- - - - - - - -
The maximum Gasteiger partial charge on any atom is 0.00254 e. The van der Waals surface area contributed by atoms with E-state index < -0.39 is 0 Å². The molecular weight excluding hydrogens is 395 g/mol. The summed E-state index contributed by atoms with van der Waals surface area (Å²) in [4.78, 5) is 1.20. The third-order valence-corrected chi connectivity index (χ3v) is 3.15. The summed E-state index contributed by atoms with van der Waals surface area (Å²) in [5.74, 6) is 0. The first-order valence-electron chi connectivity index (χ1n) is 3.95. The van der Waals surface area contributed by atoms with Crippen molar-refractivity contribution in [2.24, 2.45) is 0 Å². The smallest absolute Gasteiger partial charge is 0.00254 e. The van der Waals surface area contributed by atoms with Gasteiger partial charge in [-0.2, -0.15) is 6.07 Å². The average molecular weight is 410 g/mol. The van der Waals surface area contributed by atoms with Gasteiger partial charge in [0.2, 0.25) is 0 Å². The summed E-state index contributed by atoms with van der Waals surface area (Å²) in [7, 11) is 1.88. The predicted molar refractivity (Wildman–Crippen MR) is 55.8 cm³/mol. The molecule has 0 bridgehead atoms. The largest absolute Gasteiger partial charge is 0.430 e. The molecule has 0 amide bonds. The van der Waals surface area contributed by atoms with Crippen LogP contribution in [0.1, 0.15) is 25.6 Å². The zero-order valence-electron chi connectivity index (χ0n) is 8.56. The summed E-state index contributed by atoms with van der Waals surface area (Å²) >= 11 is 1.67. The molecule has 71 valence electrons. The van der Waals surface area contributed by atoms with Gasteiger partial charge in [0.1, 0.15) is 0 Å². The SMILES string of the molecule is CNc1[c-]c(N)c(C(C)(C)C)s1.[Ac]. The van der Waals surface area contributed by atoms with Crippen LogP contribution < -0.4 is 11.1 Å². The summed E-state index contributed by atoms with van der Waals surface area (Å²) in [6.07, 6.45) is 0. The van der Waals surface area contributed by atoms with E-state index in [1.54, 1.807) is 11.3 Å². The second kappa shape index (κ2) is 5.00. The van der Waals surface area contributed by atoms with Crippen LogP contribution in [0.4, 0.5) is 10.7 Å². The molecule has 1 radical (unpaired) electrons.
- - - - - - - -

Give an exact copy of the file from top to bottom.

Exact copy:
The maximum Gasteiger partial charge on any atom is 0.00254 e. The van der Waals surface area contributed by atoms with E-state index < -0.39 is 0 Å². The molecular weight excluding hydrogens is 395 g/mol. The summed E-state index contributed by atoms with van der Waals surface area (Å²) in [4.78, 5) is 1.20. The third-order valence-corrected chi connectivity index (χ3v) is 3.15. The summed E-state index contributed by atoms with van der Waals surface area (Å²) in [5.74, 6) is 0. The first-order valence-electron chi connectivity index (χ1n) is 3.95. The van der Waals surface area contributed by atoms with Crippen molar-refractivity contribution in [2.24, 2.45) is 0 Å². The smallest absolute Gasteiger partial charge is 0.00254 e. The van der Waals surface area contributed by atoms with Gasteiger partial charge in [-0.2, -0.15) is 6.07 Å². The average molecular weight is 410 g/mol. The van der Waals surface area contributed by atoms with Gasteiger partial charge in [0.2, 0.25) is 0 Å². The summed E-state index contributed by atoms with van der Waals surface area (Å²) in [7, 11) is 1.88. The predicted molar refractivity (Wildman–Crippen MR) is 55.8 cm³/mol. The molecule has 0 bridgehead atoms. The largest absolute Gasteiger partial charge is 0.430 e. The molecule has 0 amide bonds. The van der Waals surface area contributed by atoms with Crippen LogP contribution in [0.1, 0.15) is 25.6 Å². The zero-order valence-electron chi connectivity index (χ0n) is 8.56. The summed E-state index contributed by atoms with van der Waals surface area (Å²) >= 11 is 1.67. The molecule has 71 valence electrons. The van der Waals surface area contributed by atoms with Gasteiger partial charge in [0.1, 0.15) is 0 Å². The SMILES string of the molecule is CNc1[c-]c(N)c(C(C)(C)C)s1.[Ac]. The van der Waals surface area contributed by atoms with Crippen LogP contribution < -0.4 is 11.1 Å². The summed E-state index contributed by atoms with van der Waals surface area (Å²) in [6.07, 6.45) is 0. The van der Waals surface area contributed by atoms with E-state index in [1.54, 1.807) is 11.3 Å². The second kappa shape index (κ2) is 5.00. The van der Waals surface area contributed by atoms with Crippen LogP contribution in [0.4, 0.5) is 10.7 Å². The molecule has 1 radical (unpaired) electrons.